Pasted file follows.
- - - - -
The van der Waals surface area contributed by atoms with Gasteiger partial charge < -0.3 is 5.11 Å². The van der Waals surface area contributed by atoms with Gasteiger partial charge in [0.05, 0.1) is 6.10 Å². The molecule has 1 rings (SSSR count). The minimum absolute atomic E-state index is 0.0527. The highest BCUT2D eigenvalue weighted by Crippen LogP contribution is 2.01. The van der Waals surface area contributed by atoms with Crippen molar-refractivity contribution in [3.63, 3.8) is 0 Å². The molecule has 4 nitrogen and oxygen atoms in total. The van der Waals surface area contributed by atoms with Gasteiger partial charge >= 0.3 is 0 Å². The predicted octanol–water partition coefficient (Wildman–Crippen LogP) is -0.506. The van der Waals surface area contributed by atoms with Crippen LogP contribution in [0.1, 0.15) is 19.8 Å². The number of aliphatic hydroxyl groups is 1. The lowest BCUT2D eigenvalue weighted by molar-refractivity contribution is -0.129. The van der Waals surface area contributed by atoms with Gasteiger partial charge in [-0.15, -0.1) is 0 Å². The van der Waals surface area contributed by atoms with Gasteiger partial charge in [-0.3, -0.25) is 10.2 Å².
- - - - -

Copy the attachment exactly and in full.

The van der Waals surface area contributed by atoms with Gasteiger partial charge < -0.3 is 5.11 Å². The van der Waals surface area contributed by atoms with Gasteiger partial charge in [0.05, 0.1) is 6.10 Å². The molecule has 1 rings (SSSR count). The minimum absolute atomic E-state index is 0.0527. The highest BCUT2D eigenvalue weighted by Crippen LogP contribution is 2.01. The van der Waals surface area contributed by atoms with Crippen molar-refractivity contribution in [3.63, 3.8) is 0 Å². The molecule has 4 nitrogen and oxygen atoms in total. The van der Waals surface area contributed by atoms with Gasteiger partial charge >= 0.3 is 0 Å². The predicted octanol–water partition coefficient (Wildman–Crippen LogP) is -0.506. The van der Waals surface area contributed by atoms with Crippen LogP contribution in [0.1, 0.15) is 19.8 Å². The number of aliphatic hydroxyl groups is 1. The lowest BCUT2D eigenvalue weighted by molar-refractivity contribution is -0.129. The van der Waals surface area contributed by atoms with Gasteiger partial charge in [-0.15, -0.1) is 0 Å². The van der Waals surface area contributed by atoms with Gasteiger partial charge in [-0.3, -0.25) is 10.2 Å².